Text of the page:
In the world of collecting, a rare first edition book is among the most treasured of finds. Unlike other collectibles, rare books are not necessarily cherished for their aesthetic appeal or for the sense of completion that comes when collecting other items. Certain rare books take on a life of their own, and as if by possessing them, a collector can tap into the other-worldly power that inspired its pages. The most important books ever written have been the basis for industry, economies, religions, and civilizations. Books that have defined and revolutionized the way we live and think are therefore very valuable, with the most impactful thinkers of our time among those seeking the most influential pieces of all time. In recent years, other books, like those by Umberto Eco and Dan Brown, have introduced the mystical appeal of rare and esoteric books to mainstream audiences.
What does “first edition” even mean? An “edition” is all copies of a book that were printed from the same typesetting or run. A book becomes a second edition when substantial changes are made to the copy, like adding a chapter, forward, or epilogue.
When the initial print run of a first edition sells out, and the publisher produces a subsequent printing with the same typeset, that book is described as a first edition, second printing. Confusion arises when books change publishers or are sent to paperback. Those runs are also “first editions” in their own right, but when it comes to collecting the search for a “true first edition” means finding the versions that chronologically supersedes all others.
In addition to the coveted first edition, books that are old, influential, and of course, limited are the name of the game in high-stakes collecting. Among the most expensive books ever sold at auction is J.K. Rowling’s The Tales of Beedle the Bard, of which only seven copies were produced, and was purchased for $3.98M. The book that transformed all communication, The Gutenburg Bible, sold at auction for $4.9M in 1987 and today has an estimated value of $25-35M. The writings that fast-forwarded the English language into modernity, First Folio: Mr. William Shakespeare’s Comedies, Histories & Tragedies, was published in 1623 and originally had 750 copies. 82 of them are housed at the Folger Shakespeare Library in Washington, D.C. Microsoft co-founder Paul Allen purchased a copy in 2001 for $6.16M.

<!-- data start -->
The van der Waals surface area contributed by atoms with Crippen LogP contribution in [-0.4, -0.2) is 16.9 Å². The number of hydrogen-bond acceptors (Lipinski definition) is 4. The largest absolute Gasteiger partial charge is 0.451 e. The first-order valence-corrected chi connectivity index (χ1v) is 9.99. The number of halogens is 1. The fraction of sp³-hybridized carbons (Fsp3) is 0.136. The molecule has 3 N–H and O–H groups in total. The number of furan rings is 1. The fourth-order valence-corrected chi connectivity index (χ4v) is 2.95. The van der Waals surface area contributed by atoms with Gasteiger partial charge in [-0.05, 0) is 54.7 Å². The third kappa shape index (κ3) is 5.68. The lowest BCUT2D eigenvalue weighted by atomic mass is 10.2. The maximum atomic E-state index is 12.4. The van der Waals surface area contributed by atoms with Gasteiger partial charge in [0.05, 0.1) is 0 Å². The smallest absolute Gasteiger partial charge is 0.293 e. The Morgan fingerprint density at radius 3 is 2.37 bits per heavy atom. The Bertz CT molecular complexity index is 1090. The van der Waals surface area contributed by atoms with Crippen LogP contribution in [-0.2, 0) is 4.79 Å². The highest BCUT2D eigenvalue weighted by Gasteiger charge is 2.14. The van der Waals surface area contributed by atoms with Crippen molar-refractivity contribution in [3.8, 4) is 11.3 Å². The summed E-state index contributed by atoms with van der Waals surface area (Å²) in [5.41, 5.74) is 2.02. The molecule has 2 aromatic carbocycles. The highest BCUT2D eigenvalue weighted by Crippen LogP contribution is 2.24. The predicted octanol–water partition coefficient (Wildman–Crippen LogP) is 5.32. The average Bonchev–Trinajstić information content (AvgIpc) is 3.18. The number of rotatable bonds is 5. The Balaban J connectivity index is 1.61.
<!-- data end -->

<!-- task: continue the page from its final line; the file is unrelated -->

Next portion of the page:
Billionaire David Rubenstein, has an enviable collection of antiquities, and the centerpiece is his 1297 copy of the Magna Carta. It is one of only four believed to be in existence, and the only one that's privately owned, purchased for $14M. But, it is Bill Gates owns the most valued book ever sold at auction, Leonardo DaVinci’s Codex Leicester, purchased for $30.8M. Bought in 1994, Gates created digital copies that went on to become screen savers for Windows 95.
For tech giants, financiers, governments, collectors, and intellectual iconoclasts, these books represent more than the ideas on the page. They’ve transcended time and are valued as talismans that unlock access to a larger understanding of the world, perhaps unlike any other collectible item.